Then conversations went on until the bag was thrown again onto a lorry and it drove until the early hours of the morning, with each piece of correspondence having its turn to be heard. The lorry then reached an airport. Here the sacks were thrown into a container and a small truck raced across the concrete to a waiting plane. The pilots looked tired and worn as they steered the machine into the dark sky. The drone of the engines was enough to cause all the letters and packages to finally fall silent. Upon landing each awoke with the screech of brakes. The sound of Italian voices pierced the morning air. Horns hooped, engines rived, tyres screeched and then somehow at the end of all of this, a hand came and fished each item out. The process of sorting and bagging began, the sound of a bicycle bell tinkling, a clap being lifted and the item being dropped into its last casket.
The next tinkle was that of an elderly couple sitting on their balcony as they stirred the sugar into their espresso. Out of the blue they were visited by a solitary magpie, which stood in the yard below. As soon as they noticed it, they saw the postman wheel his bike onto the street. The letter had been delivered. It was not long after that tears began to flow. Their son who had been gone for so long would never return from the war. Their only consolation was that at least he had been given a Christian burial. Then at a different location a young lady had just been shouted at by her boss at work. Soon after, she made her way home, as she did, she spied two magpies sitting on a telephone wire. The letter with the chocolate was waiting for her when she arrived home.
Somewhere in a church, a priest sat in a confessional. He was a bit fed up as no one had come that day and so he left a few minutes before his time was up. As he made his exit through the wrought iron gates, the church bell began to toll. He turned his head to see seven magpies flutter from the tower into the clear sky. The letter waiting for him was from a man in a foreign country who had something to confess. It was not possible to do this in his country of residence as his command of the language was poor. So he had written down his sins and asked the priest for absolution. His secret would be kept, as having read and prayed, the priest tossed the letter into the fire. The man was a thousand miles away but he felt his guilt lift as the clouds of smoke rose into an Italian sunset.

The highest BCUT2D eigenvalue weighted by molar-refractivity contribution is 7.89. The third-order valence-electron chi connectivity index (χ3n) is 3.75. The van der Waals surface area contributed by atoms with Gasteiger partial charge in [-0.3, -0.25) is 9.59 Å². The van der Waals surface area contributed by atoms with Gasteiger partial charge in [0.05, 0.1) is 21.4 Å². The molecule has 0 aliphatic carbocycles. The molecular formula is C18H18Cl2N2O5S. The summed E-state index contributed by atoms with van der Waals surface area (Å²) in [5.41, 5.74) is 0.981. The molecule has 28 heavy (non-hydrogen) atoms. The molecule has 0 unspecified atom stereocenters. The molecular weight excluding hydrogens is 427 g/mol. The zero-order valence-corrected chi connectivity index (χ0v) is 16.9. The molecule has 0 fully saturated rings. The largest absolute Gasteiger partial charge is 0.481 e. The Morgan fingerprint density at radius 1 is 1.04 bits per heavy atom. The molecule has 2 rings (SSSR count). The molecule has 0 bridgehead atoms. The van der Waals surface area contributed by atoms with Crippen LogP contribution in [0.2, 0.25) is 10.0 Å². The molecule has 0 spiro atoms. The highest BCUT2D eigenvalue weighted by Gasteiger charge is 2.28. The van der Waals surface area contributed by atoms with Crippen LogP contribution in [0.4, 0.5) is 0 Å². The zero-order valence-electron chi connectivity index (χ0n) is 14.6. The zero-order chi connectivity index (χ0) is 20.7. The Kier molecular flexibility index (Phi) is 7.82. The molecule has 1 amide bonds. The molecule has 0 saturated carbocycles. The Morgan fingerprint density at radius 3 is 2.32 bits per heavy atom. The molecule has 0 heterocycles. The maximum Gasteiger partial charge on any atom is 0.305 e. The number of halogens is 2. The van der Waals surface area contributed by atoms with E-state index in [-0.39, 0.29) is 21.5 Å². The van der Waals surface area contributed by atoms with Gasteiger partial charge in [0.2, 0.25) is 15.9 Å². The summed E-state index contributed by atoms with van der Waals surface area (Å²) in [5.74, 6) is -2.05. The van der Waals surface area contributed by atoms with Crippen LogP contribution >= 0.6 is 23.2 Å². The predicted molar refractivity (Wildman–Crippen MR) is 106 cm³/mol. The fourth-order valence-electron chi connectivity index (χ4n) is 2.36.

Patrick McAteer

Patrick McAteer

Single parent from Birr, Co. Offaly living in Germany for the past ten years. My son is thirteen years old. I was married for seven years in Turkey before this unceremoniously ended in 2009. I studied German and Geography in Ireland and later did an MSc in England. I have a CV which is so long that it is like the sleeves of that jumper I once put on a hot wash setting in a washing machine in a shelter for Irish youth in London. Thankfully it was not my jumper but someone got shouted at! Suffice to say I have been teaching English for most of the last ten years but one of my former jobs was clearing leaves from drainpipes for schools in South West London.
Patrick McAteer